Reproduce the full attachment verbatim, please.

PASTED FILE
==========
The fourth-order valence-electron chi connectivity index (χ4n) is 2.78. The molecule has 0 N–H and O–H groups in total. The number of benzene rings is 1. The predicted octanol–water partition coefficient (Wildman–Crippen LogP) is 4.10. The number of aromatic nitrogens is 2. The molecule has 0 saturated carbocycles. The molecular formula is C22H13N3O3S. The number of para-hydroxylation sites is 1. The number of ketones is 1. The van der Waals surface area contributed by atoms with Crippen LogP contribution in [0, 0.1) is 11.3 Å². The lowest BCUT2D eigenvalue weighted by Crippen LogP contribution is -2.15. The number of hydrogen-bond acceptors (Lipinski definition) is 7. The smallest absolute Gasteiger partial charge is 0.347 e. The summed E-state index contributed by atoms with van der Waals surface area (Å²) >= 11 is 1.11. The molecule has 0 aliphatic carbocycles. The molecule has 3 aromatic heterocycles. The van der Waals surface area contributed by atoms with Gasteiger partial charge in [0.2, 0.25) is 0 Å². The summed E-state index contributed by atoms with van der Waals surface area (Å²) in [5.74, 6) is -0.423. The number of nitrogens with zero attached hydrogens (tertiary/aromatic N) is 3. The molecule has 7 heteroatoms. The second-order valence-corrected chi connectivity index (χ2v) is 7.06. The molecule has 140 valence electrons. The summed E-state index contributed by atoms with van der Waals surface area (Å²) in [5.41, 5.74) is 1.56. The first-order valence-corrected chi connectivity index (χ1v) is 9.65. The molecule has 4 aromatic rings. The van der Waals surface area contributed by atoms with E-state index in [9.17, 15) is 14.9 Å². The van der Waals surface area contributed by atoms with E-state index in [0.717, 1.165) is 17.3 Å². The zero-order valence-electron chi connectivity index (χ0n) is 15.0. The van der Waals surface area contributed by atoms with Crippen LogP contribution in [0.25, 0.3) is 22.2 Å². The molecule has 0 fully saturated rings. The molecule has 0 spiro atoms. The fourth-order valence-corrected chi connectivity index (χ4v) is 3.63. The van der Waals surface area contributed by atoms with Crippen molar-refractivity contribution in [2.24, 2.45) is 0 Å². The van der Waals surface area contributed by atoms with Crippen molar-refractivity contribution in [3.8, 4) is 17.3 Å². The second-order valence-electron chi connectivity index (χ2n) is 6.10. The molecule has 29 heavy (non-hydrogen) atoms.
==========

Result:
The fourth-order valence-electron chi connectivity index (χ4n) is 2.78. The molecule has 0 N–H and O–H groups in total. The number of benzene rings is 1. The predicted octanol–water partition coefficient (Wildman–Crippen LogP) is 4.10. The number of aromatic nitrogens is 2. The molecule has 0 saturated carbocycles. The molecular formula is C22H13N3O3S. The number of para-hydroxylation sites is 1. The number of ketones is 1. The van der Waals surface area contributed by atoms with Crippen LogP contribution in [0, 0.1) is 11.3 Å². The lowest BCUT2D eigenvalue weighted by Crippen LogP contribution is -2.15. The number of hydrogen-bond acceptors (Lipinski definition) is 7. The smallest absolute Gasteiger partial charge is 0.347 e. The summed E-state index contributed by atoms with van der Waals surface area (Å²) >= 11 is 1.11. The molecule has 0 aliphatic carbocycles. The molecule has 3 aromatic heterocycles. The van der Waals surface area contributed by atoms with Gasteiger partial charge in [0.2, 0.25) is 0 Å². The summed E-state index contributed by atoms with van der Waals surface area (Å²) in [5.74, 6) is -0.423. The number of nitrogens with zero attached hydrogens (tertiary/aromatic N) is 3. The molecule has 7 heteroatoms. The second-order valence-corrected chi connectivity index (χ2v) is 7.06. The molecule has 140 valence electrons. The summed E-state index contributed by atoms with van der Waals surface area (Å²) in [5.41, 5.74) is 1.56. The first-order valence-corrected chi connectivity index (χ1v) is 9.65. The molecule has 4 aromatic rings. The van der Waals surface area contributed by atoms with E-state index in [9.17, 15) is 14.9 Å². The van der Waals surface area contributed by atoms with E-state index in [0.717, 1.165) is 17.3 Å². The zero-order valence-electron chi connectivity index (χ0n) is 15.0. The van der Waals surface area contributed by atoms with Crippen LogP contribution in [0.25, 0.3) is 22.2 Å². The molecule has 0 fully saturated rings. The molecule has 0 spiro atoms. The fourth-order valence-corrected chi connectivity index (χ4v) is 3.63. The van der Waals surface area contributed by atoms with Crippen molar-refractivity contribution in [2.24, 2.45) is 0 Å². The van der Waals surface area contributed by atoms with Crippen molar-refractivity contribution in [3.8, 4) is 17.3 Å². The second-order valence-electron chi connectivity index (χ2n) is 6.10. The molecule has 29 heavy (non-hydrogen) atoms.